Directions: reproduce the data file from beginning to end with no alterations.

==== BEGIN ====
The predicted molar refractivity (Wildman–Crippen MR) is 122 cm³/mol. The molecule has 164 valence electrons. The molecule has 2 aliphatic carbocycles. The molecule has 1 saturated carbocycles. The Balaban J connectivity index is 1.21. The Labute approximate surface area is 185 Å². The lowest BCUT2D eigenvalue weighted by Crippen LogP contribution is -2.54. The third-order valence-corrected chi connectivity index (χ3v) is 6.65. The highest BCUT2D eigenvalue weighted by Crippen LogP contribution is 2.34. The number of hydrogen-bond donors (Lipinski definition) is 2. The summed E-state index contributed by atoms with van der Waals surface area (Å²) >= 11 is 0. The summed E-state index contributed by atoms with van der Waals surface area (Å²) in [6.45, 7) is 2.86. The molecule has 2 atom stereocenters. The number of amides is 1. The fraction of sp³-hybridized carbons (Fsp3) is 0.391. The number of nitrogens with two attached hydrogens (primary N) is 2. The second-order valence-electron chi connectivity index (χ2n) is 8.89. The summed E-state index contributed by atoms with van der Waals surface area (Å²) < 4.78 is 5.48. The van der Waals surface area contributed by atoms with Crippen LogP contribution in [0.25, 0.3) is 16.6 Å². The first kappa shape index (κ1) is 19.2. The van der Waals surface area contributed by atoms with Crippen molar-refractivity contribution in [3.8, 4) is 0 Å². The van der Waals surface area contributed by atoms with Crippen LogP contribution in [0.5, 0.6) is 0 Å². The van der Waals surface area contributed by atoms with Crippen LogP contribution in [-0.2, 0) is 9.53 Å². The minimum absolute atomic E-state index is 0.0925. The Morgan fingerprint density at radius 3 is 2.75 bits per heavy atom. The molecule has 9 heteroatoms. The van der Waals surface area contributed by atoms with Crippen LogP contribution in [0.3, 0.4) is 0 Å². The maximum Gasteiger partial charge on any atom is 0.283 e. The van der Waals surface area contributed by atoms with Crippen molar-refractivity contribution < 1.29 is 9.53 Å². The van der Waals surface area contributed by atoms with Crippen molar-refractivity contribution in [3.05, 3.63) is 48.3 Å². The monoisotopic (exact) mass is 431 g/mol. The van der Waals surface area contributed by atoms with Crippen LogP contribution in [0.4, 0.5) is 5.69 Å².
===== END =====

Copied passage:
The predicted molar refractivity (Wildman–Crippen MR) is 122 cm³/mol. The molecule has 164 valence electrons. The molecule has 2 aliphatic carbocycles. The molecule has 1 saturated carbocycles. The Balaban J connectivity index is 1.21. The Labute approximate surface area is 185 Å². The lowest BCUT2D eigenvalue weighted by Crippen LogP contribution is -2.54. The third-order valence-corrected chi connectivity index (χ3v) is 6.65. The highest BCUT2D eigenvalue weighted by Crippen LogP contribution is 2.34. The number of hydrogen-bond donors (Lipinski definition) is 2. The summed E-state index contributed by atoms with van der Waals surface area (Å²) >= 11 is 0. The summed E-state index contributed by atoms with van der Waals surface area (Å²) in [6.45, 7) is 2.86. The molecule has 2 atom stereocenters. The number of amides is 1. The fraction of sp³-hybridized carbons (Fsp3) is 0.391. The number of nitrogens with two attached hydrogens (primary N) is 2. The second-order valence-electron chi connectivity index (χ2n) is 8.89. The summed E-state index contributed by atoms with van der Waals surface area (Å²) < 4.78 is 5.48. The van der Waals surface area contributed by atoms with Crippen LogP contribution in [0.25, 0.3) is 16.6 Å². The first kappa shape index (κ1) is 19.2. The van der Waals surface area contributed by atoms with Crippen molar-refractivity contribution in [3.8, 4) is 0 Å². The van der Waals surface area contributed by atoms with Crippen LogP contribution in [0.5, 0.6) is 0 Å². The van der Waals surface area contributed by atoms with Crippen LogP contribution in [-0.2, 0) is 9.53 Å². The minimum absolute atomic E-state index is 0.0925. The Morgan fingerprint density at radius 3 is 2.75 bits per heavy atom. The molecule has 9 heteroatoms. The van der Waals surface area contributed by atoms with Crippen LogP contribution in [0.3, 0.4) is 0 Å². The maximum Gasteiger partial charge on any atom is 0.283 e. The van der Waals surface area contributed by atoms with Crippen molar-refractivity contribution < 1.29 is 9.53 Å². The van der Waals surface area contributed by atoms with Crippen molar-refractivity contribution in [3.05, 3.63) is 48.3 Å². The monoisotopic (exact) mass is 431 g/mol. The van der Waals surface area contributed by atoms with Crippen LogP contribution in [0.4, 0.5) is 5.69 Å².